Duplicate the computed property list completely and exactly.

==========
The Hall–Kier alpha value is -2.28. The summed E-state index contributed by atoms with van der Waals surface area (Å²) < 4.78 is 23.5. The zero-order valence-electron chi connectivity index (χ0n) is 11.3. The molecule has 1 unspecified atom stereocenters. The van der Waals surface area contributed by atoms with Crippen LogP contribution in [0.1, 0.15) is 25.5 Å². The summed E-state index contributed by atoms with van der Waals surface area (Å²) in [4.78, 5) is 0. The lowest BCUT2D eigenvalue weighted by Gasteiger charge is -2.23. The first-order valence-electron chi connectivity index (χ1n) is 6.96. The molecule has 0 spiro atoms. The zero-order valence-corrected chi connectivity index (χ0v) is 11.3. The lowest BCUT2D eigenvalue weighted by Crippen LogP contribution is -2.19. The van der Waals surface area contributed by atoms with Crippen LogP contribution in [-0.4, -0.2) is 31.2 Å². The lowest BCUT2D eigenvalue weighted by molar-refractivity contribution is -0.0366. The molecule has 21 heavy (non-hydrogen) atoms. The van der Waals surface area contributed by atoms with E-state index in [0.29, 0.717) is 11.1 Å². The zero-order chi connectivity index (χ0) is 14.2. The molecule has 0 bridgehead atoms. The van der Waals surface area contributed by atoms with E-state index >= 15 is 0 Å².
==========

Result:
The Hall–Kier alpha value is -2.28. The summed E-state index contributed by atoms with van der Waals surface area (Å²) < 4.78 is 23.5. The zero-order valence-electron chi connectivity index (χ0n) is 11.3. The molecule has 1 unspecified atom stereocenters. The van der Waals surface area contributed by atoms with Crippen LogP contribution in [0.1, 0.15) is 25.5 Å². The summed E-state index contributed by atoms with van der Waals surface area (Å²) in [4.78, 5) is 0. The lowest BCUT2D eigenvalue weighted by Gasteiger charge is -2.23. The first-order valence-electron chi connectivity index (χ1n) is 6.96. The molecule has 0 spiro atoms. The zero-order valence-corrected chi connectivity index (χ0v) is 11.3. The lowest BCUT2D eigenvalue weighted by Crippen LogP contribution is -2.19. The van der Waals surface area contributed by atoms with Crippen LogP contribution in [-0.4, -0.2) is 31.2 Å². The lowest BCUT2D eigenvalue weighted by molar-refractivity contribution is -0.0366. The molecule has 21 heavy (non-hydrogen) atoms. The van der Waals surface area contributed by atoms with E-state index in [0.29, 0.717) is 11.1 Å². The zero-order chi connectivity index (χ0) is 14.2. The molecule has 0 bridgehead atoms. The van der Waals surface area contributed by atoms with E-state index >= 15 is 0 Å².